“You called just now didn’t you, and gave a name of –”, now for privacies sake, insert any street name here. That’s right, she seemed to think my name had now been changed, by Deed Poll, to the name of my street. I would have laughed at the ridiculousness of it, the street isn’t the name of a person, it made no sense what so ever, if it wasn’t for the fact she seemed annoyed at me. I was utterly confused.
“No, that’s my street address.” I said incredulously.
We started to talk about what she said we were going to do by next session, I hadn’t done any of them, I’d prepared for some and even tried, but nothing achieved. I got the feeling she had just read the notes from my file, may be they were a set of bullet points and expected me to have ticked them all in real life. I don’t expect them to remember me specifically from all the others they see over such a long break but this is where the system is broken. All emotion and understanding is lost until I go over things again, my fears and concerns, my broken confidence. It just doesn’t work.
It’s not worth trudging through the whole session again but it ended long short of my allocated forty five minutes. “I’m going to discharge you. I think you need to see someone, may be a counsellor or psychologist locally to help deal with those issues. Do you agree?”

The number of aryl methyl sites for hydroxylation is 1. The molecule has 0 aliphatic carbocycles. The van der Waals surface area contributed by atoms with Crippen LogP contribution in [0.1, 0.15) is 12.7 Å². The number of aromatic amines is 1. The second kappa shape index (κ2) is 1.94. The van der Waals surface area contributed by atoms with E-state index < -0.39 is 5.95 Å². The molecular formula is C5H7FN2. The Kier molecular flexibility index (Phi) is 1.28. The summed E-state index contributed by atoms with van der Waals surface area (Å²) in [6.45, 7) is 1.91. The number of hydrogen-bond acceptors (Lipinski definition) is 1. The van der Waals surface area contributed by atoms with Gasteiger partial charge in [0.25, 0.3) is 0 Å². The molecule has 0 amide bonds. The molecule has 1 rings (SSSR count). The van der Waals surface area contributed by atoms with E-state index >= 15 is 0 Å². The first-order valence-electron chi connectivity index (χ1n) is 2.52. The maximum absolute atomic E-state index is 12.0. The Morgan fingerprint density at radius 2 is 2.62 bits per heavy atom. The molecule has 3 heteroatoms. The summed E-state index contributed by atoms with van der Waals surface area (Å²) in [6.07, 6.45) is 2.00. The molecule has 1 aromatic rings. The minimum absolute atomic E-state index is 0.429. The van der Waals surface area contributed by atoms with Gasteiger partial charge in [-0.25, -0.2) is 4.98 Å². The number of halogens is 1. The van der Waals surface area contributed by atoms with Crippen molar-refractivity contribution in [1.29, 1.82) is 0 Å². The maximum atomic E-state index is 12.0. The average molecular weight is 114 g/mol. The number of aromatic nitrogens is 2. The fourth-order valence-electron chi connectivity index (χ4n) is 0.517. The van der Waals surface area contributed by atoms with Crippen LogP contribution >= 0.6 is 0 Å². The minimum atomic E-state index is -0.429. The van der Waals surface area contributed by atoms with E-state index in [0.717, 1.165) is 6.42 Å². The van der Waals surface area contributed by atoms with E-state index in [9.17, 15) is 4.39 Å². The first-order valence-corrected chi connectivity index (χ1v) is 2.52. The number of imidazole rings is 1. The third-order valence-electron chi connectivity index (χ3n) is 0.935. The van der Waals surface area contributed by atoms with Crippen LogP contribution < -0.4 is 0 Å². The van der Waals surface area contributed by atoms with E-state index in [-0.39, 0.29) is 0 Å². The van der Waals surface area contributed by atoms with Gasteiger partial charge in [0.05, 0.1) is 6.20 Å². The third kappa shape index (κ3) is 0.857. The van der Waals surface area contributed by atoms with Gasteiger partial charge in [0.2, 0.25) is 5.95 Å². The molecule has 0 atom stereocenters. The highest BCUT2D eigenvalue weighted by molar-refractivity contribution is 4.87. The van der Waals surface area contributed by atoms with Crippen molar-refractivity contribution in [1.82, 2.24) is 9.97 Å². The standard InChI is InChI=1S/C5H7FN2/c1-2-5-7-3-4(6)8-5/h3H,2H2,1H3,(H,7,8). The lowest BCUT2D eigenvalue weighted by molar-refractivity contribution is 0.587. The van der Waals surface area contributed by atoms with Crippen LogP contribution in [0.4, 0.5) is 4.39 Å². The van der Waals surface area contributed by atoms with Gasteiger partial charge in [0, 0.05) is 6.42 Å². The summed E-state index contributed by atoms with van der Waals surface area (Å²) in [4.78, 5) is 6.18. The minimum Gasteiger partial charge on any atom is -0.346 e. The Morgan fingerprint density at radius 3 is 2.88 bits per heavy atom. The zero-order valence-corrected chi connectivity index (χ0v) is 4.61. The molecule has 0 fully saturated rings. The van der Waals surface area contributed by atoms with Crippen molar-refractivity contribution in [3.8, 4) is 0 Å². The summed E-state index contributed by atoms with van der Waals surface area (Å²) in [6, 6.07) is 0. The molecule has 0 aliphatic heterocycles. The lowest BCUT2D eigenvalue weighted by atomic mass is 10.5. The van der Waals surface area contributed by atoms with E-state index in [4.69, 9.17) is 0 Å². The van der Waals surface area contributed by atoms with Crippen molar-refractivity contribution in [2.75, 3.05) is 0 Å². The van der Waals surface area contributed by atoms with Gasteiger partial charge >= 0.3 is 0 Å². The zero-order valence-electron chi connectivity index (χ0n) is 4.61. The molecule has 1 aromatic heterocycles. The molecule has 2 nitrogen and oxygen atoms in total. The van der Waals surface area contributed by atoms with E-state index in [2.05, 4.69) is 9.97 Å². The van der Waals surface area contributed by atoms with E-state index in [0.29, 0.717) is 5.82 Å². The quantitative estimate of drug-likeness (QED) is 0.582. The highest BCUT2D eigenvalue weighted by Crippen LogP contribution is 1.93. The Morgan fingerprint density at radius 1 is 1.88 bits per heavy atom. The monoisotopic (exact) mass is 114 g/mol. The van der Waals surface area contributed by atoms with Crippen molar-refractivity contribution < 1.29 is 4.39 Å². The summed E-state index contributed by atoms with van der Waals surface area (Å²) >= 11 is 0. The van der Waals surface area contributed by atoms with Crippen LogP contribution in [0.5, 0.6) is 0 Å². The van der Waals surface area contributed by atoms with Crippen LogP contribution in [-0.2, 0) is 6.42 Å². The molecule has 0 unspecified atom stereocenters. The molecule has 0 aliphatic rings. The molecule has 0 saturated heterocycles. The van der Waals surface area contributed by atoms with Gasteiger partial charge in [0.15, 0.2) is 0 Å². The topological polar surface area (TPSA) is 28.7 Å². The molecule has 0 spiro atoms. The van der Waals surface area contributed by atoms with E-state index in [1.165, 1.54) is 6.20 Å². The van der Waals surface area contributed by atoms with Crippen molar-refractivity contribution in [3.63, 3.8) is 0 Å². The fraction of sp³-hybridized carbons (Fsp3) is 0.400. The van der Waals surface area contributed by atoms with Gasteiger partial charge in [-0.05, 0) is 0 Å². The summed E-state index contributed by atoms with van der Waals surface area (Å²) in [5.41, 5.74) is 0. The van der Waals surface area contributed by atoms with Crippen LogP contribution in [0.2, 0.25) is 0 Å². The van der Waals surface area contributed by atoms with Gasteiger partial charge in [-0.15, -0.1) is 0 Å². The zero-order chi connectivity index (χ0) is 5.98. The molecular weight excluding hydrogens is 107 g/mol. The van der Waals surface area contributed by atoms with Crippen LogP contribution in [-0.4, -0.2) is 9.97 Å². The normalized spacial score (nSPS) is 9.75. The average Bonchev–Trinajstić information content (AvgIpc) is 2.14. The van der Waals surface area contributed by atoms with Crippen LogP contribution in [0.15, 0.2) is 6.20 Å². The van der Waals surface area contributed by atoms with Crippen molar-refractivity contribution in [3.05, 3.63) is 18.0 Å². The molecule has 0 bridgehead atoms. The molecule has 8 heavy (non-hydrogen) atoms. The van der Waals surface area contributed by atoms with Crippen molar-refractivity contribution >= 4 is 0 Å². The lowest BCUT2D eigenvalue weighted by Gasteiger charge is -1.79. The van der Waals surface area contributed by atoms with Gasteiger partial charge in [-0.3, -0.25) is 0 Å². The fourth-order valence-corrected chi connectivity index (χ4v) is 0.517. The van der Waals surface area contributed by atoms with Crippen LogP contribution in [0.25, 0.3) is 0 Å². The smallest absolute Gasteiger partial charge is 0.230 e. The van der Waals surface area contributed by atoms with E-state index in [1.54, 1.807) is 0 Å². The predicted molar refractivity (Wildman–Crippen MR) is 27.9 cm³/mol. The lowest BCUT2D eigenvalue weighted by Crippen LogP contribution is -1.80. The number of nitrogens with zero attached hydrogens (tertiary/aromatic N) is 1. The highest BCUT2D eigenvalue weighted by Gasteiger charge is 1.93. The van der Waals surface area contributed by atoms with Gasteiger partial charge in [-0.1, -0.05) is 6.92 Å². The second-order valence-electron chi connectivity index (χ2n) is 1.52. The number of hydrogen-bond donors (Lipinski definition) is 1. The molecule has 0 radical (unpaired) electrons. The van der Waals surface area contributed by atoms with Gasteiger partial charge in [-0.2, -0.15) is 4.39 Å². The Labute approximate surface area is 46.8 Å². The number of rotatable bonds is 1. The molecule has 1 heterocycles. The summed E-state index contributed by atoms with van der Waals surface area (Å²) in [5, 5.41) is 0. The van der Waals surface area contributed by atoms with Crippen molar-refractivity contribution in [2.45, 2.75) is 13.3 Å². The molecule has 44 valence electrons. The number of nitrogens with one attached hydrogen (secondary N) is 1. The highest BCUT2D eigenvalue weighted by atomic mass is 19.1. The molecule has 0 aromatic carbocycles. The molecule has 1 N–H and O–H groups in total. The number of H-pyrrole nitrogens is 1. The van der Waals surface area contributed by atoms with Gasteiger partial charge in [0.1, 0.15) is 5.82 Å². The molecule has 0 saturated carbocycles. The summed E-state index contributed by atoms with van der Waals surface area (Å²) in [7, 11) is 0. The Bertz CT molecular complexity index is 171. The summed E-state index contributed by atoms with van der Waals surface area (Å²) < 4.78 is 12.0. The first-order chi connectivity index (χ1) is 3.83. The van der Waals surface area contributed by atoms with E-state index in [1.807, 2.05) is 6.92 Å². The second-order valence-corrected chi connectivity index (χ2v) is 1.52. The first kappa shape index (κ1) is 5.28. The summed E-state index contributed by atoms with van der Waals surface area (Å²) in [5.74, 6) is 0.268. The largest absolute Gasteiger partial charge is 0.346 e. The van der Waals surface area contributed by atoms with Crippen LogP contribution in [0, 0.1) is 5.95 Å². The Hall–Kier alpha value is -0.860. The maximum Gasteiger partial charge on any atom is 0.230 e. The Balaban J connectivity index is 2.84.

I did of course agree. I couldn’t meet their expectations and it probably wouldn’t be possible over a long distance to London. “You have a local Gender Clinic now so in my letter to your GP I’ll recommend gender counselling locally and hopefully they’ll refer you to them. In fact you could contact the gender clinic yourself and at least you’ll know. You’re not justsaying you’re ok with it are you because some people say yes and then go away and feel differently.” I agreed. It seemed right, it made sense. It felt like I had somewhere to go and not have to commit to expensive long trips to London in the future.
When the call ended I wrote to the new local gender clinic right away. I wasn’t sure quite how I felt, I know I felt exhausted by the past year or so of not knowing where I was with this whole thing. It’s almost like I felt like I needed a holiday from being transgendered. Two days later a reply came back.